“Wah! Me, hosting a presidential candidate and his running mate? That was not even in my dreams. I didn’t even know how to behave, but the great guests were calm, and did not interfere with other customers. Now I can also boast that ‘Baba’ (Odinga) ate at my place,” he says with a lifted poise and a giant giggle.
“The ‘big’ guests were satisfied,” Osumo reports, “and we even took pictures to remember their big day, which became my big day as well.”
And boom! Another leap!
“People started coming more and more. Some even come and ask to sit where ‘Baba’ sat. Others demand that they want to eat on the plate that ‘Baba’ was served in,” Osumo chuckles. “So it’s some good craze they left behind and I am very happy that ‘Baba’ appreciated us even during his Narok rally.”
“The craze spread further to social media and the restaurant has never been the same again,” Osumo adds with a broad smile.
Is he planning to pursue Bio-Technology at some point? We ask.
“No. Not now. Here I swim in my business with passion. I can not leave The Big Fish any time soon. Otherwise I would appear lost without cause. See here…” He points to the busy kitchen, “I have employed many people that I couldn’t have, had I been in someone else’s office as an employee.”
Osumo says that some fifty people feed off the The Big Fish. These include his restaurant staff and delivery workers, mostly motorcyclists.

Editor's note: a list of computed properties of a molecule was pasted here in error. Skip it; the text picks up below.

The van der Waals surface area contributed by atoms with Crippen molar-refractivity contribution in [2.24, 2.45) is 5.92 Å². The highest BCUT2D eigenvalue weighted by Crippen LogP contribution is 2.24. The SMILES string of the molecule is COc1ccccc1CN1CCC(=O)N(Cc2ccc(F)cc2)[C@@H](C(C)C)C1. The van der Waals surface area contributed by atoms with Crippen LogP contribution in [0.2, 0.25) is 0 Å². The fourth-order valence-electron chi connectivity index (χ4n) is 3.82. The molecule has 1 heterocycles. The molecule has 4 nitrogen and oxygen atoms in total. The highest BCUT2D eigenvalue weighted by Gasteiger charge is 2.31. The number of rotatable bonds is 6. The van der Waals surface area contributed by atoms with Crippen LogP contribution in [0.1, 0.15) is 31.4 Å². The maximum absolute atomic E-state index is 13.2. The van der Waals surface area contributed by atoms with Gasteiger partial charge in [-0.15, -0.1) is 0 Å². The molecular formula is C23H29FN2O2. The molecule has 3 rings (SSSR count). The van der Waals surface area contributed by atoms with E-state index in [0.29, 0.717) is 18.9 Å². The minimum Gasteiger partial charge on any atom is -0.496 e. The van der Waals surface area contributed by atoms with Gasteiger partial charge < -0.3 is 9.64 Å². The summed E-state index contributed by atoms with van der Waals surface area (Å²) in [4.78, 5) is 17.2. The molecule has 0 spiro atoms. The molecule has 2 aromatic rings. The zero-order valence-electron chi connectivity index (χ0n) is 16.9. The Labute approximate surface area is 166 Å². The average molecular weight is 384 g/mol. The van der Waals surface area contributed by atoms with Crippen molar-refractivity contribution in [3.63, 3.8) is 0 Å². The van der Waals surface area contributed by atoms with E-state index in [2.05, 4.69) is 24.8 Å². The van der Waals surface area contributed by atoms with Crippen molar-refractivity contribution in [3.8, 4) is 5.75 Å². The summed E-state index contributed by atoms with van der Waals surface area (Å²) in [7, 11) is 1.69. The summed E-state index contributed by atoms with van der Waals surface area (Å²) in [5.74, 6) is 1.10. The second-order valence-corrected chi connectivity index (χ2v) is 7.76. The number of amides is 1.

He has since brought in another one of his sisters to the business, who is running a fruit juice and smoothie business within the same facility.
“That is her corner,” he points. “The staff squeeze out the juice and sell it but my sister sits elsewhere, just counting her cash.”
However one family member is not quite satisfied!
“My dad still believes in white collar jobs. In fact, even now he sends me job opportunities on WhatsApp and pushes me to apply. I think it would be unwise of me to abandon this baby, The Big Fish, now,” he laughs off dad’s pressure. “I hope more parents will appreciate ‘non-suit’ jobs.”
The young entrepreneur credits fellow youths who have helped to market his business online and by word of mouth.
He hopes the government will quash off some licenses charges and give youths sustainable grants toward start ups.
Osumo believes that job creation can just be a hustle away but one has to stay focused and remain disciplined.
“It does not matter even if you win 10 million shillings, today. Without hard work and discipline, you may still find yourself begging in a matter of days,” he cautions.
As our conversation comes to a close. He reiterates his passion for the business, noting he would rather sell fish than wait for mom and dad to support him in these hard economic times.
For now, Bradox Osumo remains hooked on fish.
“I have a life. I have a future ahead of me. But I just want people to know me as a fish monger. I want them to know me as ‘The Big Fish’.